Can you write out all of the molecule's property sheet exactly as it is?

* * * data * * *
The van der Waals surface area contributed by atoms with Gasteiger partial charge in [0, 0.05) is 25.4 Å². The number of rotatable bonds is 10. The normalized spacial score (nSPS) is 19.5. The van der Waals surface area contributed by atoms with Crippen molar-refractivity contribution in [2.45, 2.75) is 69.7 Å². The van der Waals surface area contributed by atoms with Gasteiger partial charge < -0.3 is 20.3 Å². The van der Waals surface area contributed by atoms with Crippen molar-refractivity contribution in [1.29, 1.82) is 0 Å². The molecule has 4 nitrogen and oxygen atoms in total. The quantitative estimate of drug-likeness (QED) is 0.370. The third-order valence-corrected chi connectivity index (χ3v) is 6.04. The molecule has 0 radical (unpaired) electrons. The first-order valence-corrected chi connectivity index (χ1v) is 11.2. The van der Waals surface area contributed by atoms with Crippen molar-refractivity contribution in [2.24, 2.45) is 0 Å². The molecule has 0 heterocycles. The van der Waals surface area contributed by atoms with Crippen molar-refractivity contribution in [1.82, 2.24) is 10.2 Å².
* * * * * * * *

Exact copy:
The van der Waals surface area contributed by atoms with Gasteiger partial charge in [0, 0.05) is 25.4 Å². The number of rotatable bonds is 10. The normalized spacial score (nSPS) is 19.5. The van der Waals surface area contributed by atoms with Crippen molar-refractivity contribution in [2.45, 2.75) is 69.7 Å². The van der Waals surface area contributed by atoms with Gasteiger partial charge < -0.3 is 20.3 Å². The van der Waals surface area contributed by atoms with Crippen molar-refractivity contribution in [1.29, 1.82) is 0 Å². The molecule has 4 nitrogen and oxygen atoms in total. The quantitative estimate of drug-likeness (QED) is 0.370. The third-order valence-corrected chi connectivity index (χ3v) is 6.04. The molecule has 0 radical (unpaired) electrons. The first-order valence-corrected chi connectivity index (χ1v) is 11.2. The van der Waals surface area contributed by atoms with Crippen molar-refractivity contribution in [2.24, 2.45) is 0 Å². The molecule has 0 heterocycles. The van der Waals surface area contributed by atoms with Crippen molar-refractivity contribution in [1.82, 2.24) is 10.2 Å².